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Graduate student’s cellular research garners recognition at international conference

Home > Blog > Graduate student’s cellular research garners recognition at international conference

Graduate student’s cellular research garners recognition at international conference

Jaya Gosh, a graduate student in biological engineering, won a Most Outstanding Poster Award at the International Biophysical Conference, which detailed the exocytosis research she is doing in the lab of Professor Kevin Gillis.

Just one graduate student in sea of 5,000 researchers from all over the world, Jaya Ghosh made a big splash at her very first International Biophysical Conference in February by winning a Most Outstanding Poster Award in the Student Achievement portion of the Society’s meeting.

“It was going to be a great experience and winning the poster award made it even better,” said the University of Missouri bioengineering graduate student.

Ghosh is working in the lab of Kevin Gillis, a bioengineering professor at MU, researching cell exocytosis and endocytosis, the category in which her poster bested those of her peers.

“Jaya is an enthusiastic student and has made good progress in a very interesting project.  Therefore I was not surprised that her poster captured the attention of the exocytosis community,” said Dr. Gillis.

Using microelectrode “lab-on-a-chip” technology, Ghosh’s work is aimed at developing a robust procedure to measure the electrical signals resulting from calcium-triggered cell processes. Ghosh is recording electrochemical signals resulting from release of neurotransmitters, but the process can be used to measure a broader spectrum of cellular activity.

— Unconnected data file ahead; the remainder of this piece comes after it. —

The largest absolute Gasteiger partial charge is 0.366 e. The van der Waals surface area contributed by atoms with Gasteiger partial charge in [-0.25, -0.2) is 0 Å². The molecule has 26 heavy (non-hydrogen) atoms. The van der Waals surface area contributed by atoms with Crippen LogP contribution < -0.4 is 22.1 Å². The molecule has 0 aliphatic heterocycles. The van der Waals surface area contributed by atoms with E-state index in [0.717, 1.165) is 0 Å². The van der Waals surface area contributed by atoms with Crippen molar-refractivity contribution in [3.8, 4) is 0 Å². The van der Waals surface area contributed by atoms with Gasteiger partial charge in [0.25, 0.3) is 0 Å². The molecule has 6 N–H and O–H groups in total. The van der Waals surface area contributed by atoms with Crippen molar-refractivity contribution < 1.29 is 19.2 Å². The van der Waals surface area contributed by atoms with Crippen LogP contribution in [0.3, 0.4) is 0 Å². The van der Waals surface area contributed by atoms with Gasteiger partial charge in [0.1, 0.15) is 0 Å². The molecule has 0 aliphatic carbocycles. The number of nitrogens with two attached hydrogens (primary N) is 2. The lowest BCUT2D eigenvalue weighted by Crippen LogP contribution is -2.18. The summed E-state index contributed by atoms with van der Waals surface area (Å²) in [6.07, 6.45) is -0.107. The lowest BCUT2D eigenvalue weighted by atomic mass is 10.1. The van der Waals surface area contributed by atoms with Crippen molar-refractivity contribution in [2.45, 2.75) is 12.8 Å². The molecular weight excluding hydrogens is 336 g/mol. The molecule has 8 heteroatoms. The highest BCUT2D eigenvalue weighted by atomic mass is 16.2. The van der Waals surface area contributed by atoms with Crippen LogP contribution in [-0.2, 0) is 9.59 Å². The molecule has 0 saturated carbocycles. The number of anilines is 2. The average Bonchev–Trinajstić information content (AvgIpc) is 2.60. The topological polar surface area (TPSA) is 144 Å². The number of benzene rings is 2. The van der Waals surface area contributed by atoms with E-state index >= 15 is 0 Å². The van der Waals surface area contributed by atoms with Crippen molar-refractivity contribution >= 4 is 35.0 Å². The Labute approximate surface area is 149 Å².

Ghosh explained that each chip contains a number of electrodes, and that ideally there is one cell on each electrode. Others in Gillis’ lab are investigating various techniques to target cells to electrodes.

“One of the things that is unique about my research is that I am using the same electrode to stimulate the cell as well as measure its electrical activity,” Ghosh said. “When a cell is electrically stimulated, pores form in the membrane, then I can introduce calcium into the cell to trigger exocytosis, which can then be measured.

“In this way, I can efficiently stimulate and measure the activity of single cells,” she added.

This approach will be extremely valuable to allow discovery of drugs that change transmitter release to treat neurological disorders.

“The poster contest was a huge experience for me,” said Ghosh. “Dr. Ronald Holz from the University of Michigan was one of the judges. He is one of the biggies in our field. I never thought I would meet or even talk to him, and there he was, looking at my poster and telling me I had done nice work. It was an amazing and humbling feeling.

“They announced the winners of the poster contests at dinner, in a room full of people. I never thought I could make it there, but Dr. Gillis encouraged me to do it. He is a great mentor. I have learned a lot from him and others in the lab,” Ghosh said.

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